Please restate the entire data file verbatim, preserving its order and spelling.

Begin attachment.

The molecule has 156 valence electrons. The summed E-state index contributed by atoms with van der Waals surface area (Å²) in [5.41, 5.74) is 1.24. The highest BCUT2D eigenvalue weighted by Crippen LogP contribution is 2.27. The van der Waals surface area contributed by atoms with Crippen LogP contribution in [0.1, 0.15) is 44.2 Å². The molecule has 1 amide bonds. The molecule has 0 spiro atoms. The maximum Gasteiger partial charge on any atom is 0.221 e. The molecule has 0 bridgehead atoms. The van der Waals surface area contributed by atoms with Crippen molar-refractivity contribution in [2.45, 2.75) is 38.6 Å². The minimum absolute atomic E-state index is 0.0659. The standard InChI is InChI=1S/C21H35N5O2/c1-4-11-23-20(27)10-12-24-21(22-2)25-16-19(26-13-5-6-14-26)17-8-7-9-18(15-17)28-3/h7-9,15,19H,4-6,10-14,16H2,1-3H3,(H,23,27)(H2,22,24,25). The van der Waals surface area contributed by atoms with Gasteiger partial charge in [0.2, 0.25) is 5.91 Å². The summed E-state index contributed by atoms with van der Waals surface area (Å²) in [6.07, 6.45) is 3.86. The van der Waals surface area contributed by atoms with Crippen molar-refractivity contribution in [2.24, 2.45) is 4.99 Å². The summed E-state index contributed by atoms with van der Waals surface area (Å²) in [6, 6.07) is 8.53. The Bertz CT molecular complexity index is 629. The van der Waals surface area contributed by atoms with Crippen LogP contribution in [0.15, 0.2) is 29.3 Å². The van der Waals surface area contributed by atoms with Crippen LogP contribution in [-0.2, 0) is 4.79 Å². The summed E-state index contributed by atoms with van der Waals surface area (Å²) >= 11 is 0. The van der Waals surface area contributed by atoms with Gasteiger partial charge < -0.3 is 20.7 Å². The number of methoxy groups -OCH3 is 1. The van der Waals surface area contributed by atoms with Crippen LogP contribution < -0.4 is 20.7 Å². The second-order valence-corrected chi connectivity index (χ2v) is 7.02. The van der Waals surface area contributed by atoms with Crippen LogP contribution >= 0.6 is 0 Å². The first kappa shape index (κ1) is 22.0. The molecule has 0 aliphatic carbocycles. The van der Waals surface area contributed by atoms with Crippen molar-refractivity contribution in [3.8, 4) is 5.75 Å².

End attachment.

The molecule has 156 valence electrons. The summed E-state index contributed by atoms with van der Waals surface area (Å²) in [5.41, 5.74) is 1.24. The highest BCUT2D eigenvalue weighted by Crippen LogP contribution is 2.27. The van der Waals surface area contributed by atoms with Crippen LogP contribution in [0.1, 0.15) is 44.2 Å². The molecule has 1 amide bonds. The molecule has 0 spiro atoms. The maximum Gasteiger partial charge on any atom is 0.221 e. The molecule has 0 bridgehead atoms. The van der Waals surface area contributed by atoms with Crippen molar-refractivity contribution in [2.45, 2.75) is 38.6 Å². The minimum absolute atomic E-state index is 0.0659. The standard InChI is InChI=1S/C21H35N5O2/c1-4-11-23-20(27)10-12-24-21(22-2)25-16-19(26-13-5-6-14-26)17-8-7-9-18(15-17)28-3/h7-9,15,19H,4-6,10-14,16H2,1-3H3,(H,23,27)(H2,22,24,25). The van der Waals surface area contributed by atoms with Gasteiger partial charge in [0.2, 0.25) is 5.91 Å². The summed E-state index contributed by atoms with van der Waals surface area (Å²) in [6.07, 6.45) is 3.86. The van der Waals surface area contributed by atoms with Crippen molar-refractivity contribution in [2.24, 2.45) is 4.99 Å². The summed E-state index contributed by atoms with van der Waals surface area (Å²) in [6, 6.07) is 8.53. The Bertz CT molecular complexity index is 629. The van der Waals surface area contributed by atoms with Crippen LogP contribution in [0.15, 0.2) is 29.3 Å². The van der Waals surface area contributed by atoms with Crippen LogP contribution in [-0.2, 0) is 4.79 Å². The summed E-state index contributed by atoms with van der Waals surface area (Å²) >= 11 is 0. The van der Waals surface area contributed by atoms with Gasteiger partial charge < -0.3 is 20.7 Å². The number of methoxy groups -OCH3 is 1. The van der Waals surface area contributed by atoms with Crippen LogP contribution < -0.4 is 20.7 Å². The second-order valence-corrected chi connectivity index (χ2v) is 7.02. The van der Waals surface area contributed by atoms with Crippen LogP contribution >= 0.6 is 0 Å². The first kappa shape index (κ1) is 22.0. The molecule has 0 aliphatic carbocycles. The van der Waals surface area contributed by atoms with Crippen molar-refractivity contribution in [3.8, 4) is 5.75 Å².